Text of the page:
I’ve been dithering for a while about how to start this blog:
- Start with a tutorial on digital sound synthesis—what the basic concepts are and how it works.
There are a lot of tutorials on digital sound synthesis already in existence, so starting there would be not be contributing much to the field. Even though the Wikipedia entries seem pretty feeble, there are some decent tutorials from UCSC from their electronic music studio. I may add some more detailed tutorials to this blog when I need to explain something specific, but I won’t start with generic tutorials.
- Start with the algorithms in a high-level language (for example, writing C code to create .wav files on a Mac or PC).
When I wanted to get back into playing with digital synthesis, this is what I did, since I already had a Mac, and programming it was pretty easy. Producing .wav files and playing them back is good for experimenting with synthesis algorithms, and it avoids the problems of real-time computation and control. I’ll probably do a few posts on the software I wrote for this experimenting, as it provides a handy way to get started with no extra hardware beyond what almost every home computer already has.
- Start with the hardware: setting up an Arduino to produce sounds or control motors.
I named this blog after the Arduino, so it would make sense to start here, with the hardware one needs to do sound synthesis on the Arduino. This also makes a convenient starting point for attracting an audience of Arduino users, who are easier to notify of the existence of this blog than a group of digital-synthesis enthusiasts—I know of some Arduino forums where I can post about this blog.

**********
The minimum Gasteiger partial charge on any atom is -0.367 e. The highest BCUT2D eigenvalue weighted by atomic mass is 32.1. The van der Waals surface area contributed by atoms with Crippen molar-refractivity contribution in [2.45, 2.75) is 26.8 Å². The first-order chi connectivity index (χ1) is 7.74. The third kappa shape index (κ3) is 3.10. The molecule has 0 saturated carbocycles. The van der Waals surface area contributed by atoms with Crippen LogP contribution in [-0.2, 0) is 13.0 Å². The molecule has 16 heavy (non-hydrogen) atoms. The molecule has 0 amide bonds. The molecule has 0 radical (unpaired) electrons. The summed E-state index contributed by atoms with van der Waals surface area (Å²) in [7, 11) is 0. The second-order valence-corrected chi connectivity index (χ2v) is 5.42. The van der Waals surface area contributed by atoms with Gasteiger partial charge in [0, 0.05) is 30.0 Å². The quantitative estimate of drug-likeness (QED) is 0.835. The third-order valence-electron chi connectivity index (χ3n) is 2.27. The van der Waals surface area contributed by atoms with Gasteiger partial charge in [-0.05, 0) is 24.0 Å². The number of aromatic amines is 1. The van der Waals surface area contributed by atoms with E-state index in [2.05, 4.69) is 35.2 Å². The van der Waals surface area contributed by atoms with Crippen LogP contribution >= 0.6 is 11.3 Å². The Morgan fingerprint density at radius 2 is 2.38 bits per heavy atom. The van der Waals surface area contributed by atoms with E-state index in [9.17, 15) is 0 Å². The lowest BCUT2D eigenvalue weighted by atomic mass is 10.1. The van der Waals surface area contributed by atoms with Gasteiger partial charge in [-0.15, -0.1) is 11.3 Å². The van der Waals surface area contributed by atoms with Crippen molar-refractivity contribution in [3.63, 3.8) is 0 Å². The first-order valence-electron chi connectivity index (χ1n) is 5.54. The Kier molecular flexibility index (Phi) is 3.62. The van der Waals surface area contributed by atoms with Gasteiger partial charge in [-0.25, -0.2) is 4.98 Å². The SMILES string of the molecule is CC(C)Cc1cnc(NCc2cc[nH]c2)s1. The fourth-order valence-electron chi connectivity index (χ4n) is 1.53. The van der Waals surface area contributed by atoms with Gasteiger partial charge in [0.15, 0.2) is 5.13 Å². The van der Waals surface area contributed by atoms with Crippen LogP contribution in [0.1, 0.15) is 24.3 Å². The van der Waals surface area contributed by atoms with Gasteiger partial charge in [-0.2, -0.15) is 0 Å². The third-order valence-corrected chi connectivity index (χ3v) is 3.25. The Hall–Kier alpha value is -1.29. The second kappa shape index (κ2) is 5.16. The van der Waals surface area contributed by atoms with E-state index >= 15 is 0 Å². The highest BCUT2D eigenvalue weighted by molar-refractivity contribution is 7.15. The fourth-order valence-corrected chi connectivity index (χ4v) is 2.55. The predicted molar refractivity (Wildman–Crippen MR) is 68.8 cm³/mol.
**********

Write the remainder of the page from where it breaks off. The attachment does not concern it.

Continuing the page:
- Start with random comments about things I’ve done or seen recently, and go back to fill in background later.
This is my strongest temptation: just to dive in without context into something that currently catches my attention. I have several such posts that I could write fairly quickly, and I suspect that I’ll succumb to this temptation. The problem with blogs, though, is that few people start from the beginning and work their way forward and few go back to old posts, so good stuff posted early tends not to see much readership.
- Start with robotics tutorials.
I need to brush up on robotics. I’ve not had a course on robotics since the 1970s, and things have changed a bit since then. Luckily there are a lot of tutorials on the web and I have friends in electrical and computer engineering who have been teaching the subject, so I can get suggestions on what parts to use and sanity checks on designs. I’m not planning to get very sophisticated with the high-school robotics club (no graduate-level control theory!), so I may not need to get too fancy.
So, from a purely pragmatic standpoint, I should probably post about doing simple things with the Arduino, gradually adding more complicated hardware and software.